(Again, if the OSnews comment system has decided to archive this discussion by the time you answer, feel free to continue replying on my blog.)

Edited 2011-06-02 10:50 UTC

Reply Parent Score: 1

RE[9]: RPC considered harmful
by Alfman on Thu 2nd Jun 2011 18:44 in reply to "RE[8]: RPC considered harmful"
Alfman Member since:
2011-01-28

Brendan,

"You could speed it up by having a per-process "thread cache". Rather than actually destroying a thread, you could pretend to destroy it and put it into a "disused thread pool" instead, and then recycle these existing/disused threads when a new thread needs to be created."


Yes, many MT devs use this design, I use it in my async package because dynamic thread creation via pthreads is so costly. But I do wonder if it is inherently slow, or just that pthreads/linux are inefficient at it.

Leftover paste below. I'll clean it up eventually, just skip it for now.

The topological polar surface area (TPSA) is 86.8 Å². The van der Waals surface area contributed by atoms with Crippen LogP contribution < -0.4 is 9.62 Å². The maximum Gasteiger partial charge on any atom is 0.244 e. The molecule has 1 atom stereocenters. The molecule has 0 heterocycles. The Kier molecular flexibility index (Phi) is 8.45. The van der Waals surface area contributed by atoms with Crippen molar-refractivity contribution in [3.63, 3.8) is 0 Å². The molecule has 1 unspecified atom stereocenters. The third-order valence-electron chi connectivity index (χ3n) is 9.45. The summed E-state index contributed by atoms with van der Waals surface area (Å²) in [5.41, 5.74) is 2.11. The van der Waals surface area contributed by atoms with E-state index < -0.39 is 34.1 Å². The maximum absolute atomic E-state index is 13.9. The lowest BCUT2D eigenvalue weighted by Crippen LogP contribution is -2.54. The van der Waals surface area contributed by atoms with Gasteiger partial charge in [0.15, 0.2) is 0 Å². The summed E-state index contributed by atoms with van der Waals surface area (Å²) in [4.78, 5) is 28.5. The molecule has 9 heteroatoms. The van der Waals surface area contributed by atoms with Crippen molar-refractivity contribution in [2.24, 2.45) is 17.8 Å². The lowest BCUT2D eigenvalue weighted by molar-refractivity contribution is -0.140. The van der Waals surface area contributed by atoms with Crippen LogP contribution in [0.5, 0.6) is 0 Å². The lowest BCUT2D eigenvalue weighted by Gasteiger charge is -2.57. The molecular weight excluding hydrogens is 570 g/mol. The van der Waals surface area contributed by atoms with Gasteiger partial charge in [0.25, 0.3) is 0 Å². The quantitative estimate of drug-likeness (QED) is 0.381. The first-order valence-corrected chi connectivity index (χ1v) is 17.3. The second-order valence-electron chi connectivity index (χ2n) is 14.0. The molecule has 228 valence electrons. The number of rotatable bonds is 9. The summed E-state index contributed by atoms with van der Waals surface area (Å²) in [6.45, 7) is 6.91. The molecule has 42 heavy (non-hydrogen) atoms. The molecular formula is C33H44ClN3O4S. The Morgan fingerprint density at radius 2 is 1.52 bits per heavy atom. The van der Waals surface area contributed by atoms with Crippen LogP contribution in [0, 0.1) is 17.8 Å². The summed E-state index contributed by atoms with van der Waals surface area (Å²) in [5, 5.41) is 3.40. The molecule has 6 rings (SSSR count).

In theory, one could just alloc a stack, register swap area, TLS and accounting structure (possibly in one call to malloc). Then we add this structure to a linked list of threads and fire off the thread function.

It wouldn't even be necessary to coordinate the above with other CPUs if each CPU had it's own process thread "list".

It wouldn't even be necessary to coordinate with any syscalls (if userspace could be trusted with managing the thread list within it's own process, as long as the process only endangers itself, this might not be an issue).

The entire thread lifecycle could take place on a single CPU with no inter CPU synchronization at all.

Now obviously, there would need to be a separate mechanism to migrate threads between CPUs. But this migration process might be able to take the synchronization hits once per cycle, instead of once per thread.